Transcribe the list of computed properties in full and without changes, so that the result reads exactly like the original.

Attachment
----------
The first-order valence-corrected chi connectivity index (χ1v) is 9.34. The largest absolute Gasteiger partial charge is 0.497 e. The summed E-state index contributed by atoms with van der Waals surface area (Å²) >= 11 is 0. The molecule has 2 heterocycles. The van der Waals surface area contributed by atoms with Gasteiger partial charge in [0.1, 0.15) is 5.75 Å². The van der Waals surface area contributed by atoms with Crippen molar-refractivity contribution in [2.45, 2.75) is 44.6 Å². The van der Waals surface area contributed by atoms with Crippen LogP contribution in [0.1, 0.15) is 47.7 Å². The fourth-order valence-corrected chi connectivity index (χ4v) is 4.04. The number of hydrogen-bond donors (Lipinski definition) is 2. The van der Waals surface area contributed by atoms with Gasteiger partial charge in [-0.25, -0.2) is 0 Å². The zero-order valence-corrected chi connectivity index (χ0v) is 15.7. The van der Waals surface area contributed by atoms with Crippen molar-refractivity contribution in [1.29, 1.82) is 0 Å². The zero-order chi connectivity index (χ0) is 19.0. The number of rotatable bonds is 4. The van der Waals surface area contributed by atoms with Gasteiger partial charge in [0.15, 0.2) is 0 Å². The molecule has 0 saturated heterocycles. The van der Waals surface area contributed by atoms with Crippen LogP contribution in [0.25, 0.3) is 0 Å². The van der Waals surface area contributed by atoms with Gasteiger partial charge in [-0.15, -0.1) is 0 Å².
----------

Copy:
The first-order valence-corrected chi connectivity index (χ1v) is 9.34. The largest absolute Gasteiger partial charge is 0.497 e. The summed E-state index contributed by atoms with van der Waals surface area (Å²) >= 11 is 0. The molecule has 2 heterocycles. The van der Waals surface area contributed by atoms with Gasteiger partial charge in [0.1, 0.15) is 5.75 Å². The van der Waals surface area contributed by atoms with Crippen molar-refractivity contribution in [2.45, 2.75) is 44.6 Å². The van der Waals surface area contributed by atoms with Crippen LogP contribution in [0.1, 0.15) is 47.7 Å². The fourth-order valence-corrected chi connectivity index (χ4v) is 4.04. The number of hydrogen-bond donors (Lipinski definition) is 2. The van der Waals surface area contributed by atoms with Gasteiger partial charge in [-0.25, -0.2) is 0 Å². The zero-order valence-corrected chi connectivity index (χ0v) is 15.7. The van der Waals surface area contributed by atoms with Crippen molar-refractivity contribution in [1.29, 1.82) is 0 Å². The zero-order chi connectivity index (χ0) is 19.0. The number of rotatable bonds is 4. The van der Waals surface area contributed by atoms with Gasteiger partial charge in [0.15, 0.2) is 0 Å². The molecule has 0 saturated heterocycles. The van der Waals surface area contributed by atoms with Crippen LogP contribution in [0.25, 0.3) is 0 Å². The van der Waals surface area contributed by atoms with Gasteiger partial charge in [-0.15, -0.1) is 0 Å².